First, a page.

For many years Lebanon also relied on a policy which held the Lebanese pound at about 1,507 Liras per U.S. dollar. This policy allowed Lebanese people to interact seamlessly with the world economy, as they used mostly U.S. dollars to purchase products for a long time, highlighting again their dependence on outside countries. This eventually fell through due to Lebanon’s excessive debt, corruption, and the Black Market, which many say is now a better indicator of currency than the Lira. Since there was a shortage of dollars, a black market for U.S. dollars was created in Lebanon, which has its own exchange rate. Thousands of Lebanese people bought U.S. dollars illegally through the “dollar dealers”.
In addition, lawmakers also failed to hold a presidential election for 9 years from 2008 to 2016, which was partially due to the Syrian Refugee Crisis but is also another display of the country’s corruption. Lebanon has accepted over 1.5 million Syrian refugees since 2010, and the influx of these refugees only worsened the already faulty public services and caused Lebanon’s debt to increase.
In response to the crises there have also been widespread protests happening around Lebanon since October 2019. These protestors have been rallying against the corruption in the Lebanese government and the sectarian structure of the government. The anti-government protests even caused Former President Saad Hariri to resign, amid fear of reprisal, and new governing politicians were chosen to take his place. A new cabinet was appointed consisting of the new prime minister, Hassan Diab, and 20 other ministers. However, even after the government was put in place protests continued, saying change still hasn’t happened since the new politicians took office.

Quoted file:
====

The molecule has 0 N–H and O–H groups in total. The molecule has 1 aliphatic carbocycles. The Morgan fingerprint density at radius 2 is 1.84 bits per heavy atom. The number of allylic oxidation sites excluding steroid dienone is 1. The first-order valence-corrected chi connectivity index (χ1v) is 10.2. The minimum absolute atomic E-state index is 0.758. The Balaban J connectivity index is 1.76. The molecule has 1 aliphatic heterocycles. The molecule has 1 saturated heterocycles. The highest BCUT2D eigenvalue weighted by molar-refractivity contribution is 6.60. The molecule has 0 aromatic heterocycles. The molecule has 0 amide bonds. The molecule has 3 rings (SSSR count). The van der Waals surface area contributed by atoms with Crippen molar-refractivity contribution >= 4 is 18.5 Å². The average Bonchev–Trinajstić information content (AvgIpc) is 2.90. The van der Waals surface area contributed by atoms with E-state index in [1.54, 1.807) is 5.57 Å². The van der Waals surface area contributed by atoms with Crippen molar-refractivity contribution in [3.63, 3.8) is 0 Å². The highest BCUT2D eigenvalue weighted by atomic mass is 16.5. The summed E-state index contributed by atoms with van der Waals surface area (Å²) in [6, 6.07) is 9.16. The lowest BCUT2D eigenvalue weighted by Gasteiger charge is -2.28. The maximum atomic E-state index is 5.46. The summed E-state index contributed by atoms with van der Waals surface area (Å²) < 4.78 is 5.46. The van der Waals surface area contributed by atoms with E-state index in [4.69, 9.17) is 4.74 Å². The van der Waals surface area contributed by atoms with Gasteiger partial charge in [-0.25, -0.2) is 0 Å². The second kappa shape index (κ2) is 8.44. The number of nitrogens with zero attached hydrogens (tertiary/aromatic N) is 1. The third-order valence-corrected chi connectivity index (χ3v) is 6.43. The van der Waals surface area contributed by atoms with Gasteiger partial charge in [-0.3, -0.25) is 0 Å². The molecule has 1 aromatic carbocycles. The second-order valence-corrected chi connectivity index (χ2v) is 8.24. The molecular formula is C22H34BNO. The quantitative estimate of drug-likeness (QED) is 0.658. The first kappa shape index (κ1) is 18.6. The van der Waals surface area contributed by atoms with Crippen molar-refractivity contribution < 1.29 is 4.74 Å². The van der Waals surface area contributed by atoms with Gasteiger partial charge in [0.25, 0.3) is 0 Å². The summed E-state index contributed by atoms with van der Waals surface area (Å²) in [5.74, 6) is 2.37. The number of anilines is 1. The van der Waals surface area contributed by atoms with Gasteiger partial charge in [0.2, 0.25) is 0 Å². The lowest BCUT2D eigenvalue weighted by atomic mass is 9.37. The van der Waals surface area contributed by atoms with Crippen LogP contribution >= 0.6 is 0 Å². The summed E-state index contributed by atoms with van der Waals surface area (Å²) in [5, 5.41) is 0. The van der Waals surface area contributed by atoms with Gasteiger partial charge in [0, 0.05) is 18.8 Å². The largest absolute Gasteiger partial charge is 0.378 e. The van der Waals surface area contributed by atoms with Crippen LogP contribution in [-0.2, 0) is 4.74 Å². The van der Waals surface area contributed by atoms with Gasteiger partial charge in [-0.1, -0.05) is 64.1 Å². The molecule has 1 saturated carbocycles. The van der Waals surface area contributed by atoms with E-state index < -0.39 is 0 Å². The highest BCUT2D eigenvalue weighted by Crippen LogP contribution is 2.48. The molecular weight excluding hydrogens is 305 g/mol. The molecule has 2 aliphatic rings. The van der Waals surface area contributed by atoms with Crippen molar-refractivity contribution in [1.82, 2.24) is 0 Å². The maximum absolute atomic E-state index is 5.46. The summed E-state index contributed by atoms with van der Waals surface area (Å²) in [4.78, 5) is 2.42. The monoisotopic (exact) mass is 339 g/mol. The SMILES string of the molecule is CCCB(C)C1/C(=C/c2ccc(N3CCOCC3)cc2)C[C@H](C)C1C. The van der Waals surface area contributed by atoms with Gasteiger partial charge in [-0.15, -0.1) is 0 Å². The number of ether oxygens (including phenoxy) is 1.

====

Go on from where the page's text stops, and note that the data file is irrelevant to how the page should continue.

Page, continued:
The Effect of COVID-19
Lebanon’s coronavirus cases have increased steadily everyday since February, with over 2,000 cases.
The COVID-19 epidemic has exacerbated the preexisting crisis. Around the world, the coronavirus has caused economies to shut down, like China, the world’s largest exporter, and other countries like Brazil and France. Lebanon is not an exception. When the government announced the lockdown on March 14, the effects of the economic crisis started to show more than ever before.
Unemployment skyrocketed due to widespread closures, leading to the unemployment of one third of the population. The loss of jobs and an inactive economy has also caused a hyperinflation in prices; and the UN World Food Programme(WFP) recently reported food prices have increased 56% since October.